Here’s the thing: I’m pretty sure Vince Gilligan knows their backstories. Most likely inside and out. I don’t need to know everything. Just a bit. (EDIT: I was wrong. Vince didn’t know Walt’s backstory, which explains a lot. He says in this interview, “When I think back on Breaking Bad, I realize that I didn’t really understand Walter White’s character until season four,” he says with a tinge of amazement.”

And this article from The New York Times is also quite revealing: “When Gilligan declined to fill in large holes in Walter’s back story, Cranston sat down and wrote out one of his own. On a handful of occasions, he has flagged lines in the script that felt false to him… When he can’t resolve the issue with the writer on the set that week, a call is placed to Gilligan, who is usually in the writer’s room in Burbank. ‘It’s up to them, but I won’t bend unless I’m convinced it’s the right thing to do,’ Cranston says. ‘Convince me and I’ll do it. I have a theory — our job isn’t to lie to the audience, our job is to find the truth in the character.'”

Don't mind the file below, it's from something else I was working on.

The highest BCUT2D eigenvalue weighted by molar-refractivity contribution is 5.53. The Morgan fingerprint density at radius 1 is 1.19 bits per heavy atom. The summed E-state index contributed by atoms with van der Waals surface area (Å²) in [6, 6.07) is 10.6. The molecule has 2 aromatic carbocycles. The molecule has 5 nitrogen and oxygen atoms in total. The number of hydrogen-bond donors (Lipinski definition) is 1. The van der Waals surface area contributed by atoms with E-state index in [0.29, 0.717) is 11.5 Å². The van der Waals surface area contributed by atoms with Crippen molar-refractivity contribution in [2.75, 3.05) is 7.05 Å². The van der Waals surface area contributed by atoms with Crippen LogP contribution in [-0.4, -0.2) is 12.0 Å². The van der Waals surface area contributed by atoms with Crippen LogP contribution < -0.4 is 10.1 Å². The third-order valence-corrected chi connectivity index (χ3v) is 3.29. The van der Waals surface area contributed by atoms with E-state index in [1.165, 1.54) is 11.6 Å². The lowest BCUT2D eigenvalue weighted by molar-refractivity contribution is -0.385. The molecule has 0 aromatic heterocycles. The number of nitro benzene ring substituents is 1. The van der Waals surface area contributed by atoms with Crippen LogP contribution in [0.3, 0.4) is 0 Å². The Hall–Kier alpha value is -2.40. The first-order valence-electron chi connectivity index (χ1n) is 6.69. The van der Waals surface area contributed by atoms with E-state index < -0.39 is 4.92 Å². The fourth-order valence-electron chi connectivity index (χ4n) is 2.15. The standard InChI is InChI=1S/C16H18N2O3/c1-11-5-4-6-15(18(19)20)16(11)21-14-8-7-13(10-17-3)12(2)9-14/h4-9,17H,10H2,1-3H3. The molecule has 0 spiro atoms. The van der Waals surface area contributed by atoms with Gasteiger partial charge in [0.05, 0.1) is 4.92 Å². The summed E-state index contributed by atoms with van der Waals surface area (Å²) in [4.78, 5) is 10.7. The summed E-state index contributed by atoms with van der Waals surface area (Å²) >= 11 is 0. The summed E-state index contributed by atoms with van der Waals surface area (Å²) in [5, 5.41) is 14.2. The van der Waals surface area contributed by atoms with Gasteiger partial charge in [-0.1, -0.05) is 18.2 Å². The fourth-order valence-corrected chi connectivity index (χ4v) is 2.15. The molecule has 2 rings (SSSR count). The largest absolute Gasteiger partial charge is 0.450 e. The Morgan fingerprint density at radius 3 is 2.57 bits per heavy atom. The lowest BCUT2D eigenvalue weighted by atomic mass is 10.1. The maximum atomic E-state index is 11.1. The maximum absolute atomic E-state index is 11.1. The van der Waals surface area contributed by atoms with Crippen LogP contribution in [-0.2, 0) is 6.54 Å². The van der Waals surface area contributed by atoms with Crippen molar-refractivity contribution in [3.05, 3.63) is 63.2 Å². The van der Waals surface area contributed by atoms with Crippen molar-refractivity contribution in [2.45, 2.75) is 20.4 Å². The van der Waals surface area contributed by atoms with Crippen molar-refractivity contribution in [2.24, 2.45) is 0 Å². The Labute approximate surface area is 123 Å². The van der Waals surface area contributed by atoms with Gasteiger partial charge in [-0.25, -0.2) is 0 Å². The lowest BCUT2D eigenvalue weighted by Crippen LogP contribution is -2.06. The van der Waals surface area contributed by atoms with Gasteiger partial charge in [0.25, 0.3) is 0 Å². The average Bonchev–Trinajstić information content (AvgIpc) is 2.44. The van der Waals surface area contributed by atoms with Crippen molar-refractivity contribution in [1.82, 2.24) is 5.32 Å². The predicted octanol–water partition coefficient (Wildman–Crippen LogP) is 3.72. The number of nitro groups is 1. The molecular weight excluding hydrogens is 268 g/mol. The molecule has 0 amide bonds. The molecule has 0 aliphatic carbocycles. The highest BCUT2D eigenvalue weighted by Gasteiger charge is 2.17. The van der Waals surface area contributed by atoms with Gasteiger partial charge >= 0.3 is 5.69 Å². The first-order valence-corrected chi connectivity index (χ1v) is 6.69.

To wit: think about how much more fully formed Tony Soprano is to viewers (as well as his therapist) after we learn how Tony, as a young boy, witnessed his father chopping off someone’s fingers? Or how Bill Masters’ father was an abusive drunk, forcing Bill to leave the house at a young age and become a self-made man who is always in control?

These insights don’t excuse the often reprehensible actions these men take, but they inform me as to why they take the actions, which allows me to “buy” their character.